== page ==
Today in Eco-history: Coal mine disaster kills 128

On April 8, 1911 the weather was lousy in much of Alabama. It rained in the town of Littleton in Jefferson County, the place where the Banner Coal Mine was located.

The mine was operated mostly by African American prisoners who, under the state of Alabama’s disgraceful convict lease system, had been “leased” to the mine owners.

Most of the prisoners in the mine were there for incredibly minor offenses. Among the worse were several who allegedly had stolen a bicycle. Regardless of how minor their crimes were, however, on August 8 all of them received the death penalty in what until today is still the worst mining accident in Alabama history.

As horrific as the explosion that killed the 128 men in the mine was, the decision by Alabama afterward to continue with the practice of selling convicts into hard and deadly labor was even worse.

“They paid for their crime not only with their works and imprisonment, but also with their life,” read an editorial in the Tuscaloosa News from April 12, 1911. “That such a thing should happen is a blot on justice. The whole thing goes to show the utter wretchedness of our convict laws and demands in the name of right and humanity they be revised.”

Despite the protests of progressives in the state, the convict-lease system remained in place until 1928 in Alabama. Even after the explosion, the Banner Mine owners won the right to have their mine be the only mine in Alabama to which prisoners could be sent.

The tragedy, as horrible as it was, was just one of many at the mine. In the six years before the explosion there were accidents that killed 18, 39, 57, 89, and 112 miners at a time. Just three days before the big explosion, two black convicts died from lack of oxygen in the mine. Douglas Blackmon, a Wall Street Journal reporter, wrote about this in his Pulitzer Prize-winning book, “Slavery by Another Name.”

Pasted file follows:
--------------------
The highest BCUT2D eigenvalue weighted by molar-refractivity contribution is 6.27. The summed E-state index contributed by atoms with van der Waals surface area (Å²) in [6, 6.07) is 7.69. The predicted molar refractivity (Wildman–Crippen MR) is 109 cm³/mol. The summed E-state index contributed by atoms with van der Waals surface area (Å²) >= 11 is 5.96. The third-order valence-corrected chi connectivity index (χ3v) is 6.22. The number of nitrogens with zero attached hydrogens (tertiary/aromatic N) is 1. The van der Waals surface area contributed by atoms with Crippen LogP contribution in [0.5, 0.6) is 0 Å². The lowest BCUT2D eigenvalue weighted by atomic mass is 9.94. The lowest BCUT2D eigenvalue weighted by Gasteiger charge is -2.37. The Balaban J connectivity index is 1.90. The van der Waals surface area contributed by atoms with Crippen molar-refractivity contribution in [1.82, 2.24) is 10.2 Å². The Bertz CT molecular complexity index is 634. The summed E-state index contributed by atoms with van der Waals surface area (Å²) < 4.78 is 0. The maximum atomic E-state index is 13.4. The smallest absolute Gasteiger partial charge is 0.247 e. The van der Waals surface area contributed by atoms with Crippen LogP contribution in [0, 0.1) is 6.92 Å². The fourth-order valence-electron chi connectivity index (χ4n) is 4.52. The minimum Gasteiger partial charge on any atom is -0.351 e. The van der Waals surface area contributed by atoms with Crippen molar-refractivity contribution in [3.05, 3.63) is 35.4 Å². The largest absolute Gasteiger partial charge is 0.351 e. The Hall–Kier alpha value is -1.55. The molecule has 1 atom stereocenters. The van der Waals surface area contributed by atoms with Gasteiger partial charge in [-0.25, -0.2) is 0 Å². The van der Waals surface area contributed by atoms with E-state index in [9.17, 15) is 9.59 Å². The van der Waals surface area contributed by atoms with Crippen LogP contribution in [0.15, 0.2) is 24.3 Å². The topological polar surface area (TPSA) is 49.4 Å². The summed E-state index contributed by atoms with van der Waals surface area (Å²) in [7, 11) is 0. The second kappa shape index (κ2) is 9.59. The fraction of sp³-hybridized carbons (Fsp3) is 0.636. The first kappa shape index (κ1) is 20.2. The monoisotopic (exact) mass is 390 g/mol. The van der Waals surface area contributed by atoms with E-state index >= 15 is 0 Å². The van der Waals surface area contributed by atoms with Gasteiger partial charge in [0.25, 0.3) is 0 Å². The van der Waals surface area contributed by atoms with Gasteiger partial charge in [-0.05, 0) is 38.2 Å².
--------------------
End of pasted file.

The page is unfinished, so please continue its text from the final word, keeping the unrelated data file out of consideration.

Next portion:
“Everywhere in the slave mines of Birmingham was death. Hardly any week passed when one or more dead black corpses weren’t dragged up from inside the earth, heaped atop the mounds of coal in the rail cars, or found dead in the simple infirmaries of a prison.

“Mining companies such as Pratt Consolidated Coal Co. (the owner of the Banner mine) derived too much benefit from cheap workers who couldn’t form unions or protest working conditions, and state leaders and county sheriffs were addicted to the money they raked in from rounding up men, mostly black, on trivial crimes and selling them to the highest bidder.”

Most of those who died were serving sentences of less than 20 days on trumped up charges of “vagrancy.”

Only a day before the big explosion, the Alabama legislature had failed to pass a bill that would have ended the practice of leasing convicts to private companies. The measure that failed would have replaced the convict lease system with a law that put convicts instead into chain gangs doing road work. That bill didn’t finally pass until 1928.

After years of struggle, unions were able to influence policy that resulted in the establishing of the Federal Mine Safety and Health Administration – MSHA.

Photo: Miners at the slope entrance to the Banner Mine. From the Birmingham Public Library Archives via the Encyclopedia of Alabama.




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